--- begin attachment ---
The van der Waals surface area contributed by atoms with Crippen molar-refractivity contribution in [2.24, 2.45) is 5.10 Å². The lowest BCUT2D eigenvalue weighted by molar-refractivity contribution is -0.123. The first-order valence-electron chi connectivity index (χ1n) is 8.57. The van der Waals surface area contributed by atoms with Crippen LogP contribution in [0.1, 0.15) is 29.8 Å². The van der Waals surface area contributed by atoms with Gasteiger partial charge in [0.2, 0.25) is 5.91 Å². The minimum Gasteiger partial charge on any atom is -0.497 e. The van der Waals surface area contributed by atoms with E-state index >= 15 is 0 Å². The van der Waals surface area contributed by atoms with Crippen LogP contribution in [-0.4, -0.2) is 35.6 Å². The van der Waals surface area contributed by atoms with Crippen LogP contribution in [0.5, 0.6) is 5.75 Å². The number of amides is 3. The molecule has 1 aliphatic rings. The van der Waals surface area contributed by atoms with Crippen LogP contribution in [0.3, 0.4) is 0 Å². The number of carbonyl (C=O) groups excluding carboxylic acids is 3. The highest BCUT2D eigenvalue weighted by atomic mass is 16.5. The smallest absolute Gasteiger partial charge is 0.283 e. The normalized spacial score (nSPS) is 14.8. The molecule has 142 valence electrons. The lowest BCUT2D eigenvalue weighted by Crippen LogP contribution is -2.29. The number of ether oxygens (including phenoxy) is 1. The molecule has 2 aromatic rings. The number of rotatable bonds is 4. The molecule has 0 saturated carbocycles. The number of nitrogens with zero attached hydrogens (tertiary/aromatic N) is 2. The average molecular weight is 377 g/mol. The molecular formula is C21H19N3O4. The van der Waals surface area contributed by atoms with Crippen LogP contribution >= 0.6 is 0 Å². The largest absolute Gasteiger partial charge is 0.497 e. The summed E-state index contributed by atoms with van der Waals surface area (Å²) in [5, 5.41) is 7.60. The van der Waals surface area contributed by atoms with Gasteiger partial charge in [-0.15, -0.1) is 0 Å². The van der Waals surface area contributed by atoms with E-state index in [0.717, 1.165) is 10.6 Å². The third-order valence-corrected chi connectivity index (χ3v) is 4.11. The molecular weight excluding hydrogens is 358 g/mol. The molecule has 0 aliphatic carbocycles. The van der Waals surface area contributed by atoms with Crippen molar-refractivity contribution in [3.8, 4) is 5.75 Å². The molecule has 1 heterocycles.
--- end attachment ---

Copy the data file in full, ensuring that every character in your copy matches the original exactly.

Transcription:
The van der Waals surface area contributed by atoms with Crippen molar-refractivity contribution in [2.24, 2.45) is 5.10 Å². The lowest BCUT2D eigenvalue weighted by molar-refractivity contribution is -0.123. The first-order valence-electron chi connectivity index (χ1n) is 8.57. The van der Waals surface area contributed by atoms with Crippen LogP contribution in [0.1, 0.15) is 29.8 Å². The van der Waals surface area contributed by atoms with Gasteiger partial charge in [0.2, 0.25) is 5.91 Å². The minimum Gasteiger partial charge on any atom is -0.497 e. The van der Waals surface area contributed by atoms with E-state index >= 15 is 0 Å². The van der Waals surface area contributed by atoms with Crippen LogP contribution in [-0.4, -0.2) is 35.6 Å². The van der Waals surface area contributed by atoms with Crippen LogP contribution in [0.5, 0.6) is 5.75 Å². The number of amides is 3. The molecule has 1 aliphatic rings. The van der Waals surface area contributed by atoms with Crippen LogP contribution in [0.3, 0.4) is 0 Å². The number of carbonyl (C=O) groups excluding carboxylic acids is 3. The highest BCUT2D eigenvalue weighted by atomic mass is 16.5. The smallest absolute Gasteiger partial charge is 0.283 e. The normalized spacial score (nSPS) is 14.8. The molecule has 142 valence electrons. The lowest BCUT2D eigenvalue weighted by Crippen LogP contribution is -2.29. The number of ether oxygens (including phenoxy) is 1. The molecule has 2 aromatic rings. The number of rotatable bonds is 4. The molecule has 0 saturated carbocycles. The number of nitrogens with zero attached hydrogens (tertiary/aromatic N) is 2. The average molecular weight is 377 g/mol. The molecular formula is C21H19N3O4. The van der Waals surface area contributed by atoms with Crippen LogP contribution >= 0.6 is 0 Å². The largest absolute Gasteiger partial charge is 0.497 e. The summed E-state index contributed by atoms with van der Waals surface area (Å²) in [5, 5.41) is 7.60. The van der Waals surface area contributed by atoms with Gasteiger partial charge in [-0.15, -0.1) is 0 Å². The van der Waals surface area contributed by atoms with E-state index in [0.717, 1.165) is 10.6 Å². The third-order valence-corrected chi connectivity index (χ3v) is 4.11. The molecular weight excluding hydrogens is 358 g/mol. The molecule has 0 aliphatic carbocycles. The van der Waals surface area contributed by atoms with Crippen molar-refractivity contribution in [3.8, 4) is 5.75 Å². The molecule has 1 heterocycles.